Mexico: official Ayotzinapa claims disputed

The nonprofit Argentine Forensic Anthropology Team (EAAF) released a report on Feb. 7 citing a number of irregularities in the Mexican federal government's investigation of the disappearance of 43 teachers' college students in Iguala de la Independencia in the southwestern state of Guerrero the night of Sept. 26-27. The Argentine experts have researched deaths and disappearances in about 30 countries, including those that occurred in their own country during the 1976-1983 "Dirty War" against suspected leftists and in Guatemala during that country's 1960-1996 civil war. The Argentines were brought into the investigation by the parents of the missing students, who had attended the traditionally leftist Raúl Isidro Burgos Rural Teachers' College in the Guerrero town of Ayotzinapa.

The Mexican government has concluded that all the students were killed and that their bodies were incinerated in a dump in the Guerrero municipality of Cocula and thrown into the San Juan river. The Argentines found several problems that they said made it impossible for them to confirm the official version. For example, the government had agreed to keep the independent experts involved in all phases of the investigation but didn't in fact include them on some occasions—notably, at the time when the supposed remains of the students were found. The Argentines also said the Cocula dump wasn't guarded during part of the period of the investigation, so that evidence could have been altered. Journalists and researchers have questioned other aspects of the official account, including the government's contention that only municipal police and a local gang were involved in the violence and the claim that the bodies could be thoroughly incinerated in an open-air fire. (La Jornada, Mexico, Feb. 8)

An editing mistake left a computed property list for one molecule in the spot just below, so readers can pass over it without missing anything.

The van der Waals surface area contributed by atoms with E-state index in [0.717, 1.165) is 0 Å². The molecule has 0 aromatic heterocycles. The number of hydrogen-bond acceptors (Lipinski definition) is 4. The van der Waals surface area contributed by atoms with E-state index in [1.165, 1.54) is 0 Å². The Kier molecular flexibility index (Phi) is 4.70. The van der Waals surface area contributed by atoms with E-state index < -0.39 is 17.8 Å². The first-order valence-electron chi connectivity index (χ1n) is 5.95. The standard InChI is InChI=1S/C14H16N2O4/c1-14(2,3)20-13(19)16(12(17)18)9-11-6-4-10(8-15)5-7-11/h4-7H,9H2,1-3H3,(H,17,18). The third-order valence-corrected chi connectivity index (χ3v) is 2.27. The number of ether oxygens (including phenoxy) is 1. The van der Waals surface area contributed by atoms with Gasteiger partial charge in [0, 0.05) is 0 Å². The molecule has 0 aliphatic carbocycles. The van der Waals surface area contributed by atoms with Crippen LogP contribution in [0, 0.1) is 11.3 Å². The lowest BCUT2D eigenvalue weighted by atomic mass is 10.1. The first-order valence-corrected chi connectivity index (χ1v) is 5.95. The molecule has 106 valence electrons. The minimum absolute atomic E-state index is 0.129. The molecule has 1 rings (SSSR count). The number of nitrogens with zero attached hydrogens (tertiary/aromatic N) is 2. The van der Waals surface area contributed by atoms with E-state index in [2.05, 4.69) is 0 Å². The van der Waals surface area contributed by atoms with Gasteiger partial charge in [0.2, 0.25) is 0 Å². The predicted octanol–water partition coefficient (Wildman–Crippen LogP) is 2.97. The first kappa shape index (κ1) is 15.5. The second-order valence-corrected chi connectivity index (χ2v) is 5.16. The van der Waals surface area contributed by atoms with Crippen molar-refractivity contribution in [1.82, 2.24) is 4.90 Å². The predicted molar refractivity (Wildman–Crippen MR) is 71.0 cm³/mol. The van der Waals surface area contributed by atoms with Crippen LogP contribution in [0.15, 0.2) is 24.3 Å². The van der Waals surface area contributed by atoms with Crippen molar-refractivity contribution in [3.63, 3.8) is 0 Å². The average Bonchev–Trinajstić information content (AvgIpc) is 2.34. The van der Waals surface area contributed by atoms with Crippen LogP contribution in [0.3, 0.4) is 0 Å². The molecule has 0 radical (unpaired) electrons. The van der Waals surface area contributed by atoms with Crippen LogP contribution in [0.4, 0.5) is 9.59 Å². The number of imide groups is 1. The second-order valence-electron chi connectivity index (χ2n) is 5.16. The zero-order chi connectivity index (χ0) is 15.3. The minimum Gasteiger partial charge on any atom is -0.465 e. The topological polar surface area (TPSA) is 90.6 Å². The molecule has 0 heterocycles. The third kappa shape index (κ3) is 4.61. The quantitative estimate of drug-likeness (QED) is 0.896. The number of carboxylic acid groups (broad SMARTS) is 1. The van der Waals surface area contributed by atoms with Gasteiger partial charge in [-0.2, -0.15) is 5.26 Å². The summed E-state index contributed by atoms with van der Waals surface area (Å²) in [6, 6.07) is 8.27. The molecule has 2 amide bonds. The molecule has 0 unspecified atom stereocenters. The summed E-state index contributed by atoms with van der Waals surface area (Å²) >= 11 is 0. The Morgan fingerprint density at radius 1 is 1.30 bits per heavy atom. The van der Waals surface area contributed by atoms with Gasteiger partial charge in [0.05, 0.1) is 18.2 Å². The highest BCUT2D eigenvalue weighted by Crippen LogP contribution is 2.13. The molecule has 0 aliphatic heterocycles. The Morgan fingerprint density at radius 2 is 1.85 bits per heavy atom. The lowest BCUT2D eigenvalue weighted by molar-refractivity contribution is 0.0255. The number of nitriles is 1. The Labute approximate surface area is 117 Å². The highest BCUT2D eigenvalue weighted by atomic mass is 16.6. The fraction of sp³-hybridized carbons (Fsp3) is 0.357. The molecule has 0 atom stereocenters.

Teachers in Guerrero have regularly joined with students in demonstrations over the Ayotzinapa disappearances, but on Feb. 6 they had an additional reason to protest. Members of the National Education Workers Union (SNTE) and the Only Union of Guerrero State Public Servants (Suspeg) blocked the Miguel Alemán coastal highway in Acapulco for nearly three hours to protest the state's failure to pay their salary. According to the national SNTE, some 12,000 Guerrero teachers didn't get valid paychecks. The unions indicated that both the state and the federal governments were responsible for the shortfall in funds. (LJ, Feb. 7)

Forced disappearances by the police are not limited to Guerrero. According to Denise García Bosque, an attorney for families in the northeastern state of Coahuila, the nonprofit Families United has documented 150 disappearance cases in the past 18 months in just one area, the small city of Piedras Negras and the region known as Cinco Manantiales. García said that in at least 60 of these cases there is evidence of participation by special police groups, principally a state unit created in 2009, the Special Arms and Tactics Group (GATE). A total of 51 of the victims have been found alive but are all in prison; they charge that they were tortured into making false confessions that they were members of criminal groups. Special police units are proliferating throughout Mexico, the national daily Excélsior wrote last November; they "sometimes receive special training by US, Colombian or Israeli elite groups," the paper said. (LJ, Feb. 7; TeleSUR English, Feb. 7)

From Weekly News Update on the Americas, February 8.